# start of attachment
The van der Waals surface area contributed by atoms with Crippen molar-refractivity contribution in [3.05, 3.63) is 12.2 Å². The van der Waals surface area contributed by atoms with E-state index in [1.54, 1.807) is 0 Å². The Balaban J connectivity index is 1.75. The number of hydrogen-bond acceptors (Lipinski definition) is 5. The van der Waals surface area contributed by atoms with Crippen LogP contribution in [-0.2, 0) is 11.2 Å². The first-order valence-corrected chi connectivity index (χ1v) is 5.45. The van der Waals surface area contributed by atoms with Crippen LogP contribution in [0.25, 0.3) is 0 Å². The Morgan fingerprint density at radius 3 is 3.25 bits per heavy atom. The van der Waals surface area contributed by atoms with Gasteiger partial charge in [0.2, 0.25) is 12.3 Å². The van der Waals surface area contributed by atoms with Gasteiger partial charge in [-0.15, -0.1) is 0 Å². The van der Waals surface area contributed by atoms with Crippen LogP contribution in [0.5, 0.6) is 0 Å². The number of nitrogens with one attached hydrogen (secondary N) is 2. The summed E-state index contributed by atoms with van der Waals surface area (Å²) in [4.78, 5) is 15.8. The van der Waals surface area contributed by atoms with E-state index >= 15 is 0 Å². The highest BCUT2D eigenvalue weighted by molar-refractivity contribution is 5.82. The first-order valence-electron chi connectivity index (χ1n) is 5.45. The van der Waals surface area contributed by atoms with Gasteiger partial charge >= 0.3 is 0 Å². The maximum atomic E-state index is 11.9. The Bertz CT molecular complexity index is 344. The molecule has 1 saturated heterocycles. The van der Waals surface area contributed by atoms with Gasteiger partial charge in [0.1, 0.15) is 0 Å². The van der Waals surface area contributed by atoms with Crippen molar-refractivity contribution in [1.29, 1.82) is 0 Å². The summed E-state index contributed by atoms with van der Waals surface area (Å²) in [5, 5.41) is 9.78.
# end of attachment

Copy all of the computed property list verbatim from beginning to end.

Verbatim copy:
The van der Waals surface area contributed by atoms with Crippen molar-refractivity contribution in [3.05, 3.63) is 12.2 Å². The van der Waals surface area contributed by atoms with E-state index in [1.54, 1.807) is 0 Å². The Balaban J connectivity index is 1.75. The number of hydrogen-bond acceptors (Lipinski definition) is 5. The van der Waals surface area contributed by atoms with Crippen LogP contribution in [-0.2, 0) is 11.2 Å². The first-order valence-corrected chi connectivity index (χ1v) is 5.45. The van der Waals surface area contributed by atoms with Crippen LogP contribution in [0.25, 0.3) is 0 Å². The Morgan fingerprint density at radius 3 is 3.25 bits per heavy atom. The van der Waals surface area contributed by atoms with Gasteiger partial charge in [0.2, 0.25) is 12.3 Å². The van der Waals surface area contributed by atoms with Gasteiger partial charge in [-0.15, -0.1) is 0 Å². The van der Waals surface area contributed by atoms with Crippen LogP contribution in [0.5, 0.6) is 0 Å². The number of nitrogens with one attached hydrogen (secondary N) is 2. The summed E-state index contributed by atoms with van der Waals surface area (Å²) in [4.78, 5) is 15.8. The van der Waals surface area contributed by atoms with E-state index >= 15 is 0 Å². The highest BCUT2D eigenvalue weighted by molar-refractivity contribution is 5.82. The first-order valence-electron chi connectivity index (χ1n) is 5.45. The van der Waals surface area contributed by atoms with Gasteiger partial charge >= 0.3 is 0 Å². The maximum atomic E-state index is 11.9. The Bertz CT molecular complexity index is 344. The molecule has 1 saturated heterocycles. The van der Waals surface area contributed by atoms with Gasteiger partial charge in [0.1, 0.15) is 0 Å². The van der Waals surface area contributed by atoms with Crippen molar-refractivity contribution in [1.29, 1.82) is 0 Å². The summed E-state index contributed by atoms with van der Waals surface area (Å²) in [5, 5.41) is 9.78.